Over on their Tumblr, my friends at Cardboard Edison posted a quote from game designer Darrell Hardy:
“If you need to remind players of a rule, it may not be elegant enough.”
Origins Award-winning game designer Dave Chalker calls these “Hand Slap” rules, because he has to slap someone’s hand every time they forget that rule and reach for the board in error.
I have a game with a Hand Slap rule.
When you play a card in LXIX: THE YEAR OF FOUR EMPERORS, the first thing must you do is advance the date on the calendar track, then you choose and execute an action. You earn a bonus action if you hit certain spaces on the calendar track. The bonus spaces on the calendar track add an additional decision point on your turn: do you play card A for it’s effect or card B for a possibly-lesser effect, but hit a bonus action space? It I feel it’s an interesting, if not entirely integral, piece of the game.
Everybody forgets to move the calendar.
I love LXIX. It’s one of my best designs. I’ve been steadily refining it for the last year and it really sings now, except for that darn, hand-slappy calendar move rule.
Argh! Why is that rule so frustratingly hard for people to remember?
Why can’t I just give it up?
I don’t know. Sure, yeah, it’s my darling so I’m supposed to kill it, but why can’t my play testers just get it right?
Obviously, this is a source of frustration for me. I should just get rid of the damn rule and try something different, but I’d rather people just paid better attention when playing. Then again, there’s already plenty to pay attention to in LXIX, and this one little rule probably wouldn’t be missed by anyone but me.
But it’s my darling, how can I possibly kill it?
First, a little background.
LXIX: The Year of Four Emperors has roots in CRIBBAGE. It was born as a four-player iteration of a system I designed for a two player game that borrows and adapts some of the mechanisms of Cribbage. In the conversion from two to four players, some of the cribbage mechanisms were dropped to compensate for other added complexities. The last vestiges of Cribbage in LXIX are the crib, in the form of hidden scoring regions, and the count, in the form of the calendar track. I hate to lose these last, tenuous connections to the game that inspired it.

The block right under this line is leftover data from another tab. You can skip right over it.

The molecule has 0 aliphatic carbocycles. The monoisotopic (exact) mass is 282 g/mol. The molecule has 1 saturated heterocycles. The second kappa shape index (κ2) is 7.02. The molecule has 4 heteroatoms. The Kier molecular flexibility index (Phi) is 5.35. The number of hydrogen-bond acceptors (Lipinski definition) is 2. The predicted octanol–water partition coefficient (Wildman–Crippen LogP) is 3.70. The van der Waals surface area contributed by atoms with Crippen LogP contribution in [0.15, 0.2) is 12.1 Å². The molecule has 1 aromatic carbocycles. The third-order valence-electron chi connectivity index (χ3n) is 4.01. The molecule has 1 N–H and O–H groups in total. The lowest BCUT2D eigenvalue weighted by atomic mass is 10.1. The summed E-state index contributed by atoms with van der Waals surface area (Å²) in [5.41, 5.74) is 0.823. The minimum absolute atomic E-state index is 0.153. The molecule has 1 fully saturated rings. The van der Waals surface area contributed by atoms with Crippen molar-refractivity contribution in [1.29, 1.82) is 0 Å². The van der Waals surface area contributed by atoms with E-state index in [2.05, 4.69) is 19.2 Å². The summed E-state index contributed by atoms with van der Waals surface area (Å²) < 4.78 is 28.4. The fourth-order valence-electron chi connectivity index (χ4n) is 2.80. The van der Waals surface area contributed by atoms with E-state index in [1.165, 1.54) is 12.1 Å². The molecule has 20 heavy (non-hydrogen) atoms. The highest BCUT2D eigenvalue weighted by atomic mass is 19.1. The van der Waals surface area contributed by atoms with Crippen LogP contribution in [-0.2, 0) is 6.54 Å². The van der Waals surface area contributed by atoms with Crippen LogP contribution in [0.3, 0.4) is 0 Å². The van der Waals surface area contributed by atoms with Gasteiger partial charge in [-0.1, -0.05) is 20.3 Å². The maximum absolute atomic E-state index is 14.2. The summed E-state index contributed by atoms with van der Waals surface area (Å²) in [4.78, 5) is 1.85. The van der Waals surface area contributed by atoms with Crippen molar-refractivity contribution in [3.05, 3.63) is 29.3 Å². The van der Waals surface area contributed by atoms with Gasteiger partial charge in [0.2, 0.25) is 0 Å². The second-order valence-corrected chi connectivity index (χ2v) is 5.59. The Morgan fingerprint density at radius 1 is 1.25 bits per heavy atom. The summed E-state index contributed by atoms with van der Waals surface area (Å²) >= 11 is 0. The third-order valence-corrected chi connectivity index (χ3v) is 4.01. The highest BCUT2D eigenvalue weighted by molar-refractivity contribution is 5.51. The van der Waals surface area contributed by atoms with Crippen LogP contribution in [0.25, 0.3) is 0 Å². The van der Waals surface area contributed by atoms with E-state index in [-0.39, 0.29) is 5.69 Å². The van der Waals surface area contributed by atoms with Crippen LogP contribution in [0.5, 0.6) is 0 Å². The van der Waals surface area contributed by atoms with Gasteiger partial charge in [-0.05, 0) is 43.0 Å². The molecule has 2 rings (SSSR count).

I have an idea or two about how to fix this problem. The calendar track is just too easy for people to forget to use. The calendar probably has to go, but I’d love to keep the bonus actions in there somehow, because I think it’s an interesting decision point and it feels good when you get one. They can also be a big help for someone who drafted a less than ideal hand.
In Cribbage, you score points if you match your opponent’s played card during the counting. Perhaps you can get a bonus action if you match your opponent’s card in LXIX? There’s no calendar track to remember and you only have to pay attention to the last card played. More importantly, If you forget it, it doesn’t affect the other players turns.
Another option is to remove the bonus actions entirely. I’m not as big a fan of this idea, but it has some benefits. For one, it would allow simultaneous card play. If you don’t have to pay attention to your opponents’ card values, you don’t need a strict turn order. The order of resolution becomes more important, leading to a simplification and strengthening of another mechanism in the game: the combined turn order and tie breaker mechanism.
The next step is to play test–ideally several games in succession with the same group–to assess the impact of these various changes. Any volunteers?